Since 1973, when Jack Wennberg published his first paper describing geographic variations in health care, researchers have argued about both the magnitude and the causes of variation. The argument gained greater policy relevance as U.S. health care spending reached 18 percent of GDP and as evidence mounted, largely from researchers at Dartmouth, that higher spending regions were failing to achieve better outcomes. The possibility of substantial savings not only helped to motivate reform but also raised the stakes in what had been largely an academic argument. Some began to raise questions about the Dartmouth research.
Today, the prestigious Institute of Medicine released a committee report, led by Harvard’s Professor Joseph Newhouse and Provost Alan Garber, that weighs in on these issues.
The report, called for by the Affordable Care Act and entitled “Variation in Health Care Spending: Target Decision Making, Not Geography,” deserves a careful read. The committee of 19 distinguished academics and policy experts spent several years documenting the causes and consequences of regional variations and developing solid policy recommendations on what to do about them. (Disclosure: We helped write a background study for the committee).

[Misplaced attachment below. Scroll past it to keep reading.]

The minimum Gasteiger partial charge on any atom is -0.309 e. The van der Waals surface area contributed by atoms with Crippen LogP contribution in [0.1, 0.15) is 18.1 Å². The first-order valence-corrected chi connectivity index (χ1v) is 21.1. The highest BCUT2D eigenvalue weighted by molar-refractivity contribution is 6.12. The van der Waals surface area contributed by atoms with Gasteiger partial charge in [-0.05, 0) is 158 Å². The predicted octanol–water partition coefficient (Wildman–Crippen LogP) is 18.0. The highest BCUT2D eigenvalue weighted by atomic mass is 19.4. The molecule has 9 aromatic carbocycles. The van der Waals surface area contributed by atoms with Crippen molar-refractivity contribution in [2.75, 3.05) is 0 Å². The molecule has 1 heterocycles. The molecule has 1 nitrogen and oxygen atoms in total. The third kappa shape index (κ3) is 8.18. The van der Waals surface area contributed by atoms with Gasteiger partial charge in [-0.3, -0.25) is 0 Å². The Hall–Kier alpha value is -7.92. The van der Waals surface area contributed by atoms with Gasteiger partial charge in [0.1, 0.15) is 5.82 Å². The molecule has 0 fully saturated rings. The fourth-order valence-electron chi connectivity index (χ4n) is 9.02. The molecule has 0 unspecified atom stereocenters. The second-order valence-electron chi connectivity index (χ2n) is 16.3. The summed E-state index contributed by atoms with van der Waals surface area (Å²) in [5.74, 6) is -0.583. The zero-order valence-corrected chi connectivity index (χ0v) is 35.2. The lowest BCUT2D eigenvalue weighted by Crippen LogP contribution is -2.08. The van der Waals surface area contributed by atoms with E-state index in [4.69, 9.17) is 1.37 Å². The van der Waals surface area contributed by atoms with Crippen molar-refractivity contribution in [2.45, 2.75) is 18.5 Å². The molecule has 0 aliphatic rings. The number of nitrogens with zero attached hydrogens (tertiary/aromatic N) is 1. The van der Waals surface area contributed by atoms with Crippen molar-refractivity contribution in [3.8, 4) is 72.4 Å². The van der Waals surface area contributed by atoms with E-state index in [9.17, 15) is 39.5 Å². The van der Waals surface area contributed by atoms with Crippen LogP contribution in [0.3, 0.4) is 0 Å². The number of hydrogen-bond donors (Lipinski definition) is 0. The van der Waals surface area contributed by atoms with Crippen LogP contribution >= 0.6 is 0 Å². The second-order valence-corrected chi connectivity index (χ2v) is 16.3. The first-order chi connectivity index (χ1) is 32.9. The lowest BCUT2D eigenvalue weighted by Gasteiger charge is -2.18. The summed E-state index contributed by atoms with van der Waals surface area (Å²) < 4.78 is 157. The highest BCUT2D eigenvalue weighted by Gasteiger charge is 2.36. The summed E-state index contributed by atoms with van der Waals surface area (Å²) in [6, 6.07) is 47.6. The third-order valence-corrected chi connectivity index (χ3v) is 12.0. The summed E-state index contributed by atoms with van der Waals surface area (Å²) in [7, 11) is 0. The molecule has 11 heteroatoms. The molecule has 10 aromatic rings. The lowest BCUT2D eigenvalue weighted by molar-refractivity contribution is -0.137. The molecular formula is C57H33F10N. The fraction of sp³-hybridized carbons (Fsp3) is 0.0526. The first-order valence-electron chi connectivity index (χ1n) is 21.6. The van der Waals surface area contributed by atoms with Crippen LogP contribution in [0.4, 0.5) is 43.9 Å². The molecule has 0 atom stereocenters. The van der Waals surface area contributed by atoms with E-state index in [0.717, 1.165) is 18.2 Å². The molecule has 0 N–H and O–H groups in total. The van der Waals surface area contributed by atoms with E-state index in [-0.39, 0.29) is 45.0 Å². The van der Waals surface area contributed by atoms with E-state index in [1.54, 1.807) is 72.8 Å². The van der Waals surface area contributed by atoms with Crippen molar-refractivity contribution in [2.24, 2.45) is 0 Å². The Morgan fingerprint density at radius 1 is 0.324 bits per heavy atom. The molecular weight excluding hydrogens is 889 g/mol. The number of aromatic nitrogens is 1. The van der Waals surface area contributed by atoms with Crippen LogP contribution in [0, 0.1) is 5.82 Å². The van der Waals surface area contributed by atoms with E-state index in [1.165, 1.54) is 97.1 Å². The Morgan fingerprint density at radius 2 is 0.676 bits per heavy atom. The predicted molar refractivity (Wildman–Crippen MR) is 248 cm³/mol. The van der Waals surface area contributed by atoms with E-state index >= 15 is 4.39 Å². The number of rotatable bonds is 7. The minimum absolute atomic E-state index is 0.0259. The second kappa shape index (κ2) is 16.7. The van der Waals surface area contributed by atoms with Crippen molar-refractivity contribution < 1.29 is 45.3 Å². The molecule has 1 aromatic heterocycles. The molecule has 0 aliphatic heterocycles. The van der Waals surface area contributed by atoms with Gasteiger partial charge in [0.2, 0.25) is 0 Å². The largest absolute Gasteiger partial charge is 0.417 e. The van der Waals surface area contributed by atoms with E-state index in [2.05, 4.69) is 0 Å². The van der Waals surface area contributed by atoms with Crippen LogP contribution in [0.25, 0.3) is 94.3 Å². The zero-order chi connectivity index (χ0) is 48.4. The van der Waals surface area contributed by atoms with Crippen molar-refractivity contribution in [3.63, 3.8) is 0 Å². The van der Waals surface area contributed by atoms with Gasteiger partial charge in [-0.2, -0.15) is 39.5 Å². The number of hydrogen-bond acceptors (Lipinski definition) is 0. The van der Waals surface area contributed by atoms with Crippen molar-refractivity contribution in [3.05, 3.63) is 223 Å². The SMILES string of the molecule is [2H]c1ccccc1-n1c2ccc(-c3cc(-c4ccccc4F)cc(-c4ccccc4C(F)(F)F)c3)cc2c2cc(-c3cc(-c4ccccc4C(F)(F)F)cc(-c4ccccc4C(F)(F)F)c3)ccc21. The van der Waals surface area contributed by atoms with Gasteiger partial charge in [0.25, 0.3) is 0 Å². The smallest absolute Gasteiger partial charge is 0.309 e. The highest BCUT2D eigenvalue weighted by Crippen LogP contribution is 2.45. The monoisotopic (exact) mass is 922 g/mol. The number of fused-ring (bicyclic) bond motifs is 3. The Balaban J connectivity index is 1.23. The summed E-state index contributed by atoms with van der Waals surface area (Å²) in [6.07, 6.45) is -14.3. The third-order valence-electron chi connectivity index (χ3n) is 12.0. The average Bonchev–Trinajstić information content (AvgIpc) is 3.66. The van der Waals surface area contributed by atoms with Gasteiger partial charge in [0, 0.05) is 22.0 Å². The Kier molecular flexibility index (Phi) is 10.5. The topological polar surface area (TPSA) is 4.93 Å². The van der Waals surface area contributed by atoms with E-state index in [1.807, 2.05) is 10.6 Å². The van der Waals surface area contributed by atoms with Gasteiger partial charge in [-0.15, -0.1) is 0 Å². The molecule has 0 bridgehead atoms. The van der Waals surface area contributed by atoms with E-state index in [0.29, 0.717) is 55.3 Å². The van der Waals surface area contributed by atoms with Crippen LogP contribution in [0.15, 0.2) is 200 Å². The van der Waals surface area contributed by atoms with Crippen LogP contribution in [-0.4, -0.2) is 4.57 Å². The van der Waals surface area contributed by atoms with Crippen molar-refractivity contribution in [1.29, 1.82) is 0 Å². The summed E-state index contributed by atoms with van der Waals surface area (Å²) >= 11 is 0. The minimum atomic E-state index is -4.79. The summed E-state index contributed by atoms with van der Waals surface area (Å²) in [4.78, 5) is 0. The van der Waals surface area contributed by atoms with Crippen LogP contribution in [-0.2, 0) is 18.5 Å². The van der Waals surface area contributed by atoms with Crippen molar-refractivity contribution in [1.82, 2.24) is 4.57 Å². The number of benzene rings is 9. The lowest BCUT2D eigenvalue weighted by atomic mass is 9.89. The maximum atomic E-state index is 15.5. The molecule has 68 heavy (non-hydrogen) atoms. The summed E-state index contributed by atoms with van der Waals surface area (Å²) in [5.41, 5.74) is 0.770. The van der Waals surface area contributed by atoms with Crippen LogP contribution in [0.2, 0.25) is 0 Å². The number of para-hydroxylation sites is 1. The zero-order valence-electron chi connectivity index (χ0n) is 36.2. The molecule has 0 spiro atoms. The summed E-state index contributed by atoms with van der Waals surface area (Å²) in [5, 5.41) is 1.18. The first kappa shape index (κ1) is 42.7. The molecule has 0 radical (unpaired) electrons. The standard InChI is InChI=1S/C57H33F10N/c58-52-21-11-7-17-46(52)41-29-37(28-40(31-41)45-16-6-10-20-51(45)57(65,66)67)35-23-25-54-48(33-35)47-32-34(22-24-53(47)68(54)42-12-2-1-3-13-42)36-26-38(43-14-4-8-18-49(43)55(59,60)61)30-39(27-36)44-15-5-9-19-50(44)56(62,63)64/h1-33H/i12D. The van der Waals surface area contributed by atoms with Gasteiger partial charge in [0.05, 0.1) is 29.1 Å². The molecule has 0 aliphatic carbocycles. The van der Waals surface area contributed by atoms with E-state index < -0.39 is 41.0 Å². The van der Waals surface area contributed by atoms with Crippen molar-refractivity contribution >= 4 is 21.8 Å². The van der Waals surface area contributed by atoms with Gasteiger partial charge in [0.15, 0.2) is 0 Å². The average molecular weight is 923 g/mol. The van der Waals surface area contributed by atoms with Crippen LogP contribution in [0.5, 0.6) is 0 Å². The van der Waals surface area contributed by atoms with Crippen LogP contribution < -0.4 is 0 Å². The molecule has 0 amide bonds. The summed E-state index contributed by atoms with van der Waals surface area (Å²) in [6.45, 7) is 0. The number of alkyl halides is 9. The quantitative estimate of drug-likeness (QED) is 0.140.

But for those trying to make health care better and more affordable, whether in Washington or in communities around the country, there are a few areas where the headlines are likely to gloss over important details in the report.
And we believe that the Committee risks throwing out the baby with the bathwater by appearing, through its choice of title, to turn its back on regional initiatives to improve both health and health care.
What the committee found
The report confirmed three core findings of Dartmouth’s research.
First, geographic variations in spending are substantial, pervasive and persistent over time — the variations are not just random noise. Second, adjusting for individuals’ age, sex, income, race, and health status attenuates these variations, but there’s still plenty that remain. Third, there is little or no correlation between spending and health care quality. The report also effectively identifies the puzzling empirical patterns that don’t fit conveniently into the Dartmouth framework, such as a lack of association between spending in commercial insurance and Medicare populations.